Remember your gruff high school coach's advice for treating an injury?
"Just walk it off."
Turns out your coach should have been sidelined for making a bad call,
because while this strategy might have worked for the odd skinned knee, it's
downright dangerous for serious pain. Still, a staggering one in 10 Americans
reports that he or she has had regular pain for more than a year. Pain is the
No. 1 cause of disability in the United States. So why can't we find
No doubt about it -- plenty of us are suffering from chronic pain. More than
50 million Americans have some form of this malady, according to the American
Academy of Pain Medicine. But having lots of company doesn’t make it any easier
to bear. Chronic pain wears people down, causes fatigue and insomnia, and
results in missed work and social isolation. What can you do if chronic pain is
interfering with your life? Start by learning what you know -- and maybe don’t
know -- about it with this...
Experts say that some people get the wrong diagnosis from their doctor.
Others never seek help because they just get used to the pain. Or they assume
that pain is inevitable, like gray hairs, and don't bother fighting it.
But you should never settle for chronic pain. You shouldn't have to.
"Pain is the body's red alert," says Anne Louise Oaklander, MD, PhD,
an associate professor of neurology at Harvard Medical School. "You must
always listen to it."
Although pain treatment was once more of an afterthought -- as doctors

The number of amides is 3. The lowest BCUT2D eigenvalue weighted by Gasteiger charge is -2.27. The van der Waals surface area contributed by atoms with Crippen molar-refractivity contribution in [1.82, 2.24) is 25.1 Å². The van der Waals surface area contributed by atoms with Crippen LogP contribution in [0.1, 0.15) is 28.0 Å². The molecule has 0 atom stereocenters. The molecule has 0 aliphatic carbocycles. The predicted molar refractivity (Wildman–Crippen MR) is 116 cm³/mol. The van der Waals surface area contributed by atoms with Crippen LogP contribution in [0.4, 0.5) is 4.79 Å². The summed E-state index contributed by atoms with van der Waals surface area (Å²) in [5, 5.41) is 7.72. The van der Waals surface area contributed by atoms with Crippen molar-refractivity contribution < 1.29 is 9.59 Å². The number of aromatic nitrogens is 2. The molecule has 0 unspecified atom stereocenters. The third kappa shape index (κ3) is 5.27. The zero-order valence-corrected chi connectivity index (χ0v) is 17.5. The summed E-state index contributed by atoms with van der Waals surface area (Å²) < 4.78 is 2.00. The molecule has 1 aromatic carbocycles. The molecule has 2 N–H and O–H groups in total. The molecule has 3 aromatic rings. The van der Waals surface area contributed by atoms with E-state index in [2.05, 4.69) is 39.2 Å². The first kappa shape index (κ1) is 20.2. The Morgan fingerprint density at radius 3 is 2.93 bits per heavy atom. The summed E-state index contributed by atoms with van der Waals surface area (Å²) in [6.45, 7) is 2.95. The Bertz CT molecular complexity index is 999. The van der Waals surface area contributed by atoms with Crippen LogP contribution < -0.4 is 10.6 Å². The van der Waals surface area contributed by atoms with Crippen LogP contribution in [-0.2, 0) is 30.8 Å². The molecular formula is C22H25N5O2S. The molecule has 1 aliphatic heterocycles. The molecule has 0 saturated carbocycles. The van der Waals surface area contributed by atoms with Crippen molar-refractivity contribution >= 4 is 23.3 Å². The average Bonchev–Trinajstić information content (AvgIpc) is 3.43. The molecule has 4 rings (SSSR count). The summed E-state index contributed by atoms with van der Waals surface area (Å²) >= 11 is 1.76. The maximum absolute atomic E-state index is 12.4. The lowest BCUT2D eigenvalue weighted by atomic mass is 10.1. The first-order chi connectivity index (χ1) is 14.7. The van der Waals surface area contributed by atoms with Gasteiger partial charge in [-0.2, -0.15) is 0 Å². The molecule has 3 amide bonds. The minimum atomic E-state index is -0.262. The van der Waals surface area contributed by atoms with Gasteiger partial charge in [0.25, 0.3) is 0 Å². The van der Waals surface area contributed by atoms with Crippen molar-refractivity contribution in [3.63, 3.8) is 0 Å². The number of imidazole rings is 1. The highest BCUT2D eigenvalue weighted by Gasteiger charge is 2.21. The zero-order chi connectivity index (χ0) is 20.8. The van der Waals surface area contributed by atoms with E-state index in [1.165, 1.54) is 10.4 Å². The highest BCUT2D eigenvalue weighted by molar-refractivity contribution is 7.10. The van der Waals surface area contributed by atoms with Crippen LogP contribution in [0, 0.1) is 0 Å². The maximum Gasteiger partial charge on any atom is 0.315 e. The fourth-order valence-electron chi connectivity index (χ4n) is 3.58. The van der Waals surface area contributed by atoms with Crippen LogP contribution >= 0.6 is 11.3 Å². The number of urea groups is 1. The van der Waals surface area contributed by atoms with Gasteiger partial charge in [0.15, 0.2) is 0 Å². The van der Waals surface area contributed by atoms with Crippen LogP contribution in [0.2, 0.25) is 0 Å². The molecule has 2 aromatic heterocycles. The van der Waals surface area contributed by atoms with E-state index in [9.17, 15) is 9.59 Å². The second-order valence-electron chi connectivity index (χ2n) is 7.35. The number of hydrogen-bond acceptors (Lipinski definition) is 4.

focused only on treating the underlying cause -- pain management is becoming an
important part of medical care. In other words, pain isn't just a symptom of
something else: It's a condition that needs to be treated.
What Is Chronic Pain?
Any pain that goes on for more than three to six months is considered
chronic. According to a 2006 report by the CDC, the most common types of pain
Migraines and other headaches
Low back pain
Joint pain and stiffness from arthritis and other conditions
Another common cause of chronic pain is nerve pain, the result of conditions
such as diabetes and shingles.
The effects of chronic pain vary from minor to catastrophic. Chronic pain is
much more than just the sensation of pain. It seeps into the rest of your life.
It can keep you awake at night, leaving you exhausted. It disrupts your family
life. It can affect your work -- or even prevent you from working at
Ideally, pain is meant to be felt briefly. That stinging, aching, or
throbbing sends helpful messages, like "Drop that red-hot pot handle"
or "Remove your hand from the hornets' nest." After a while, it goes